In the profile's Object Properties tab > Viewport Display panel, switch on 'Axis' to check that the object's Z will point along the path. If not, rotate the whole curve in Edit mode by 90 in whatever, until it will.

You can assign it as the Bevel object to the path curve in the path's Data tab > Geometry panel,as shown in the top illustration.

  • $\begingroup$ Thanks for your in-depth explanation! I'm doing the first part of it now and I'm kind of stuck on what you mean 'make a profile curve'? I made the loop into a new object curve like how you gave the instruction but kind of confused on how to do the profile curve. I understand how to assign it to go around the first curve you did, but just stuck on the next part. I guess I mean how to sculpt the cushion shape to go around. So sorry, I'm still learning more about doing curves :( $\endgroup$
    – bacon
    Sep 15, 2020 at 0:21
  • $\begingroup$ @ bacon, the profile is a second bezier curve that your first curve will use in the Properties panel > Object Data > Geometry > Bevel > Object, as shown by Robin's screenshot. To get the right profile shape, you need to edit this curve in Edit mode, for example to get 90° angles, select the vertex, press V and choose Vector, etc... $\endgroup$
    – moonboots
    Sep 15, 2020 at 5:09
  • $\begingroup$ @moonboots hi! Thanks so much for that info, I actually was having trouble also getting it to that angle so that did help me. So I have the outline of the cushion now but I'm still confused how I bevel it into the cushion shape? Here is a photo for example where I am at (i.imgur.com/wmfTQY6.png). Sorry again if this is noob stuff, I am not the fastest learner. $\endgroup$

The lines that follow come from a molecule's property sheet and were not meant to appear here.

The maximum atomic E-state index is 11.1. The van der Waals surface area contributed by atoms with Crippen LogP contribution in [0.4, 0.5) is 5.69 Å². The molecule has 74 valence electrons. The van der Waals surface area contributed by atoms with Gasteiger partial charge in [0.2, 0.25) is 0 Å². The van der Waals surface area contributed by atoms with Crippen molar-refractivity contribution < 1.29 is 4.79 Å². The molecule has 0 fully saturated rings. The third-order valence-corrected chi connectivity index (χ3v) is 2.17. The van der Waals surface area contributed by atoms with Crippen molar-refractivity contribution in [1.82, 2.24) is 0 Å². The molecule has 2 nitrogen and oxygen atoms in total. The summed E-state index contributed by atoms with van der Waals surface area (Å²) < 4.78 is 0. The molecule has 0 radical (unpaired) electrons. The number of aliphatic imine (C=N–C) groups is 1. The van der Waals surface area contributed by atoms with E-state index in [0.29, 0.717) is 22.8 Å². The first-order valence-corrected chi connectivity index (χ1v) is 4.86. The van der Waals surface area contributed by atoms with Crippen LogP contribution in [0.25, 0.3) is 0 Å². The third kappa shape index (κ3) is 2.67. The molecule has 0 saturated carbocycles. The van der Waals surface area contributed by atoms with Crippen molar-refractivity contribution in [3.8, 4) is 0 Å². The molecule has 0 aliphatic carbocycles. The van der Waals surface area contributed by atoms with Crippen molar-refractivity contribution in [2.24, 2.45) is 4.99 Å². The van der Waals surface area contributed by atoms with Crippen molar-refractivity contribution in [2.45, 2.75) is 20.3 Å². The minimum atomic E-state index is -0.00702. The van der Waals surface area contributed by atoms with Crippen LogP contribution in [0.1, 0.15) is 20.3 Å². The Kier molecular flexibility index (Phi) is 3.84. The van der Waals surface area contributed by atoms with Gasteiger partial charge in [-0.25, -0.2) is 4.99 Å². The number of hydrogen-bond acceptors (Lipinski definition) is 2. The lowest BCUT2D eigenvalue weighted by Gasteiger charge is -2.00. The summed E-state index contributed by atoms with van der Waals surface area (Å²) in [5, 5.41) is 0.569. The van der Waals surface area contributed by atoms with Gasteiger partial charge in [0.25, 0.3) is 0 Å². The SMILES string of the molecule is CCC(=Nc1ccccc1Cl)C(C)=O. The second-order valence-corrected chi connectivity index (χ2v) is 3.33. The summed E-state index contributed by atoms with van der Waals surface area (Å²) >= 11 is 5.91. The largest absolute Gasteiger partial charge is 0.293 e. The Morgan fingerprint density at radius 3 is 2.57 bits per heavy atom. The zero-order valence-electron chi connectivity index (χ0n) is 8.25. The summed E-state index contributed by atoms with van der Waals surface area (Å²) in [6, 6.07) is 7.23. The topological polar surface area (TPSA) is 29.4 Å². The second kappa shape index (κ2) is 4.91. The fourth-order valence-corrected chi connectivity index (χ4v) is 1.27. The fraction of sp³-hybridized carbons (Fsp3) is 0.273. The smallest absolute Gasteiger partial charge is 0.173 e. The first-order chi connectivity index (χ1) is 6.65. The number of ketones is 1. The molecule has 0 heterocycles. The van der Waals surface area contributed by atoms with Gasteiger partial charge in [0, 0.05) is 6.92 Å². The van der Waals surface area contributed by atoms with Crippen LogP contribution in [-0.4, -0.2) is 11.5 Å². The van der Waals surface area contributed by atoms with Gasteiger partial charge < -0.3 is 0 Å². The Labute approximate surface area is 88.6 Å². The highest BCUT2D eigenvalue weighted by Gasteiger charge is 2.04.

– bacon
    Sep 15, 2020 at 6:57
  • $\begingroup$ not sure what you're doing, maybe follow some tutorials about curve bevel, like this one: youtube.com/watch?v=cjT8c2uuDXg ... this is just a way to do the chair, you could have done it directly with a mesh, but if you don't know curve bevel maybe it's the opportunity to learn it $\endgroup$
    – moonboots
    Sep 15, 2020 at 7:06
  • $\begingroup$ @moonboots, thanks so much for your help, (I'm GMT.. been asleep). bacon .. Don't apologise! This site exists to help, at least, those people who are making an effort, and getting stuck. Blender's Curve editing is awkward. To say the least, not the most polished part of the interface. And tutorials which don't wander off into irrelevant topics are hard to find. The manual is my best suggestion, I'm afraid. See my edit, which is a bit specific to this case, but may help. $\endgroup$ Sep 15, 2020 at 7:30

From the picture the seat's base is part of the back/side cushion with a seat cushion on it. For the seat base you could select a line of faces near the bottom on the inner curve of the back/side cushion that you've modeled, extrude (e then escape key), scale in on the x & y axis (s then shift-z then move the cursor inward, click when they're a little bit in), flatten the line of faces (s then y then 0 if the front of chair is facing front in Blender's screen space, otherwise you may need to use the x axis), then pull the faces to the front of the chair.

For the seat cushion you could select faces on the inner curve of the back/side cushion that will be next to the seat cushion, duplicate them (shift-d then escape key), scale them in a bit on the x & y axis (s then shift-z then move the cursor inward, click when they're a little bit in), then continue modeling from there. You'll probably need to flip the normals on the faces of the seat cushion (alt-n).

  • $\begingroup$ Hi! Thanks so much for your explanation! It does make sense how you described. Any advice is really appreciated! Thank you! $\endgroup$
    – bacon
    Sep 15, 2020 at 0:25